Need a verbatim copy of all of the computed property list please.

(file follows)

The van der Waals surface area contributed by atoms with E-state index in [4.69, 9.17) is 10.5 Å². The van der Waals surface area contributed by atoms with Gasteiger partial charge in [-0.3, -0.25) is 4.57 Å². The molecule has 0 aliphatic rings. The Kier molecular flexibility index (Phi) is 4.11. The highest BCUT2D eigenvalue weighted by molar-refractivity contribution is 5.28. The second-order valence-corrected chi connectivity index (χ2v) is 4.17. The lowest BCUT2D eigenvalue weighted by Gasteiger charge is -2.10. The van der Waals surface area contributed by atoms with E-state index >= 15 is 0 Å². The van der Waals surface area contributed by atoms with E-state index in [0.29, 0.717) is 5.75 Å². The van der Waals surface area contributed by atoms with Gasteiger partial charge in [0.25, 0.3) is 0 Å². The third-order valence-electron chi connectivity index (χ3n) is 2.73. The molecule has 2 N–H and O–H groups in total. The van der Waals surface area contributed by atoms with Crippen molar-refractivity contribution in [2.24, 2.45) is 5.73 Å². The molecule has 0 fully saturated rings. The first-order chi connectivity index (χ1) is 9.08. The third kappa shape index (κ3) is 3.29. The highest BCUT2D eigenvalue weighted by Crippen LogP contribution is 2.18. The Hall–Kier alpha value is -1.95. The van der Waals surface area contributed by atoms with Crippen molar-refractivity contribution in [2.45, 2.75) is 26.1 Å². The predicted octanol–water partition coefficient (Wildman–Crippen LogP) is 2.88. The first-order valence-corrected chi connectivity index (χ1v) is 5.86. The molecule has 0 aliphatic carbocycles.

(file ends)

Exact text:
The van der Waals surface area contributed by atoms with E-state index in [4.69, 9.17) is 10.5 Å². The van der Waals surface area contributed by atoms with Gasteiger partial charge in [-0.3, -0.25) is 4.57 Å². The molecule has 0 aliphatic rings. The Kier molecular flexibility index (Phi) is 4.11. The highest BCUT2D eigenvalue weighted by molar-refractivity contribution is 5.28. The second-order valence-corrected chi connectivity index (χ2v) is 4.17. The lowest BCUT2D eigenvalue weighted by Gasteiger charge is -2.10. The van der Waals surface area contributed by atoms with E-state index >= 15 is 0 Å². The van der Waals surface area contributed by atoms with E-state index in [0.29, 0.717) is 5.75 Å². The van der Waals surface area contributed by atoms with Gasteiger partial charge in [0.25, 0.3) is 0 Å². The third-order valence-electron chi connectivity index (χ3n) is 2.73. The molecule has 2 N–H and O–H groups in total. The van der Waals surface area contributed by atoms with Crippen molar-refractivity contribution in [2.24, 2.45) is 5.73 Å². The molecule has 0 fully saturated rings. The first-order chi connectivity index (χ1) is 9.08. The third kappa shape index (κ3) is 3.29. The highest BCUT2D eigenvalue weighted by Crippen LogP contribution is 2.18. The Hall–Kier alpha value is -1.95. The van der Waals surface area contributed by atoms with Crippen molar-refractivity contribution in [2.45, 2.75) is 26.1 Å². The predicted octanol–water partition coefficient (Wildman–Crippen LogP) is 2.88. The first-order valence-corrected chi connectivity index (χ1v) is 5.86. The molecule has 0 aliphatic carbocycles.